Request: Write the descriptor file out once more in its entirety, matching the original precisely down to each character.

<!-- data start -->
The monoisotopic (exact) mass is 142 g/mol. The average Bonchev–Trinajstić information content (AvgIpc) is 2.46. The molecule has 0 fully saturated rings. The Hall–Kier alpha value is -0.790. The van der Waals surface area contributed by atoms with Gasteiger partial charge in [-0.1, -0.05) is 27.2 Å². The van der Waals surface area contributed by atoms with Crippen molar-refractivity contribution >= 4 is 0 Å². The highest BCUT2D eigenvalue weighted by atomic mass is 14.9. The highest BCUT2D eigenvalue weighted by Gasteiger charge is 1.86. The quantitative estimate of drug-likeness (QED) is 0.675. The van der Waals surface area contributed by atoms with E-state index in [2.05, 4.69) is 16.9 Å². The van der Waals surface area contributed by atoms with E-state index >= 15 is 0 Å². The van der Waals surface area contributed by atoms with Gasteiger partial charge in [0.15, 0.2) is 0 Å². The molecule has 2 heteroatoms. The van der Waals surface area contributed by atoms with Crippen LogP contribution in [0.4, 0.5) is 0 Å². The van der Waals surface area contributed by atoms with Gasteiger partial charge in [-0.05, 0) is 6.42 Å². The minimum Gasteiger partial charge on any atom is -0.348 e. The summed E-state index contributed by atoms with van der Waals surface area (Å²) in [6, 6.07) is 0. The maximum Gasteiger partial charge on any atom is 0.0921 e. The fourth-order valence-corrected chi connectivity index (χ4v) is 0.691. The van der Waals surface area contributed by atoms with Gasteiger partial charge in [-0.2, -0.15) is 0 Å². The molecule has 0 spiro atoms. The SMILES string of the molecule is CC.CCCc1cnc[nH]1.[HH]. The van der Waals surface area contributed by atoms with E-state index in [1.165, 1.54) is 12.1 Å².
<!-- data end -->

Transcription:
The monoisotopic (exact) mass is 142 g/mol. The average Bonchev–Trinajstić information content (AvgIpc) is 2.46. The molecule has 0 fully saturated rings. The Hall–Kier alpha value is -0.790. The van der Waals surface area contributed by atoms with Gasteiger partial charge in [-0.1, -0.05) is 27.2 Å². The van der Waals surface area contributed by atoms with Crippen molar-refractivity contribution >= 4 is 0 Å². The highest BCUT2D eigenvalue weighted by atomic mass is 14.9. The highest BCUT2D eigenvalue weighted by Gasteiger charge is 1.86. The quantitative estimate of drug-likeness (QED) is 0.675. The van der Waals surface area contributed by atoms with E-state index in [2.05, 4.69) is 16.9 Å². The van der Waals surface area contributed by atoms with E-state index >= 15 is 0 Å². The van der Waals surface area contributed by atoms with Gasteiger partial charge in [0.15, 0.2) is 0 Å². The molecule has 2 heteroatoms. The van der Waals surface area contributed by atoms with Crippen LogP contribution in [0.4, 0.5) is 0 Å². The van der Waals surface area contributed by atoms with Gasteiger partial charge in [-0.05, 0) is 6.42 Å². The minimum Gasteiger partial charge on any atom is -0.348 e. The summed E-state index contributed by atoms with van der Waals surface area (Å²) in [6, 6.07) is 0. The maximum Gasteiger partial charge on any atom is 0.0921 e. The fourth-order valence-corrected chi connectivity index (χ4v) is 0.691. The van der Waals surface area contributed by atoms with Gasteiger partial charge in [-0.2, -0.15) is 0 Å². The molecule has 0 spiro atoms. The SMILES string of the molecule is CC.CCCc1cnc[nH]1.[HH]. The van der Waals surface area contributed by atoms with E-state index in [1.165, 1.54) is 12.1 Å².